LC Davis.  True Fighter.

For two years I've been right behind this guy. The words "hard work and sacrifice" don't even do that time justice. No one can possibly know, or understand the depths of what he has done in that time...however, I've been lucky to have the front row seat. Why he came to me two years ago and asked me to be his coach, I'll always wonder. I have to be honest, I didn't want to, I didn't feel qualified and I hate a lot of aspects of MMA. I am not a fighter, I've never pretended to be. LC Davis is. I've told him that since day one, before every fight, but never has it been more evident than Saturday night. In a situation where everything possible was stacked against him, anyone else would have walked away, no shame, nothing to lose, take the money and run...he stayed and fought. Was it the best career decision? Absolutely not. But that is why he is who he is, it's why he is unique, set apart from other fighters, and it's why I love and admire him. He went out there, fought his heart out in a five round battle and lost a razor close split decision. 

It absolutely breaks my heart...Saturday night was one of the hardest nights of my life, I didn't know and still don't know how to deal with it...for two years we've had a singular focus, the main goal, pot of gold at the end of the rainbow...the finality of his career to be in the UFC. I've promised him we could do it, we could get there. "Just one more win, just one more win" I would keep telling him after each of the four straight victories after dropping him to the bantamweight class. At 20-5, having fought in every major organization and being 33 years old we knew we were working on a tight time frame, and tragically, it seems the window to that dream slammed shut Saturday night at VFC 41. I am torn up, knowing that right now he is in the prime of his career, better, smarter, stronger and more skillful than ever, a totally transformed fighter from before those two years ago, and yet none of that even matters, and he probably won't get his shot.  I have so much respect for him, he motivates and inspires so many people.  "Live by the sword, die by the sword" is a concept often mentioned, but rarely ever truly executed.  It is because of this, his spirit and character, that people follow and get behind LC.  In a vastly growing sport and culture full of posers and pretenders, LC Davis is one true fighter.  It makes my heart extremely heavy that more of the world can't, or won't be able to see it like I do.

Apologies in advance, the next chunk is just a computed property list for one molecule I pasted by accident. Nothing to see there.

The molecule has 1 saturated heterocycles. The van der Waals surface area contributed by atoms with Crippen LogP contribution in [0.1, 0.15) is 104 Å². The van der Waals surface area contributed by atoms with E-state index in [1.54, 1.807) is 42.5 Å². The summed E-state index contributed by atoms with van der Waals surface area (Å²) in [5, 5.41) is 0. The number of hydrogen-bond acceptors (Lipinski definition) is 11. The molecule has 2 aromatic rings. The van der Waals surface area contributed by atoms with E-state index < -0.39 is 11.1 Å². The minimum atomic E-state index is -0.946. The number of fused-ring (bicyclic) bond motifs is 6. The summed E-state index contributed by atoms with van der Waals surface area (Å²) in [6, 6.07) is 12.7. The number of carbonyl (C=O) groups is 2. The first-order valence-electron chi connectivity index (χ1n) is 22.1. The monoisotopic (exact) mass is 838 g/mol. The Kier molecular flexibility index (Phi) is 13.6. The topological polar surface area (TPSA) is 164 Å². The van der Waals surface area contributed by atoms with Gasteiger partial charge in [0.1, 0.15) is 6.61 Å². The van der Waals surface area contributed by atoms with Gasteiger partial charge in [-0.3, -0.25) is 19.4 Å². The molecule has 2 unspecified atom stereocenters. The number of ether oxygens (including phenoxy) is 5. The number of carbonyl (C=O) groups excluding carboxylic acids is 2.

This two years as an MMA coach and cornerman has been an amazing ride, one I never thought or ever wanted to be on.  For two years I've waited in an hour of morning traffic every Tuesday and Thursday to get to LC to train him.  I hate traffic.  I've given up a night and pay to work LC's jiu-jitsu every Thursday and Saturday.  I once picked him up in my unlikely two-wheel-drive truck during the worst snowstorm we'd ever seen just to ensure he made it to weigh-ins and made the weight, a some ten hour adventure affair.  I've watched hours and hours of video, studied opponents, new techniques, read and scoured through strength, conditioning and nutrition literature.  I've devised and written up workouts and game plans.  I walked away from my own Championship title in Colorado to fly to Omaha last time to be there for LC's fight.  I missed a very good friends' wedding to be there for LC coming back from Europe in June, and even my college roommates' wedding I passed up this weekend.  I will always think I should have done more, I could have done more, but sitting here now, thinking of it all, trying to make sense of it and find direction, knowing that our dream was most likely shattered...I'd do it all again if I had to.  It's a surreal feeling when you realize you've dared to care for someone more than you care for yourself.  I found out during the fight, sitting there seemingly helpless, yelling instructions over the sold out booming crowd, rushing in round after round trying, wishing, hoping I'd come up with the right things to say, the right words to give him that extra, or that little bit that could give him the edge, make the difference.  I wanted to trade places with him, I wanted to be in there, fight his fight, but I wasn't.  From after the fight, standing in the cage anxiously listening to the announcer slowly read out the judges score cards, knowing everything we'd done was hanging in the balance, to picking LC up off the canvas after it was announced the other fighter had won...I'll never forget any of it as long as I live.  I don't know what the future holds, what's in store next for LC Davis, but I do know that there is still a ton of fight left in him, and I'll still be right behind him every step of the way. 

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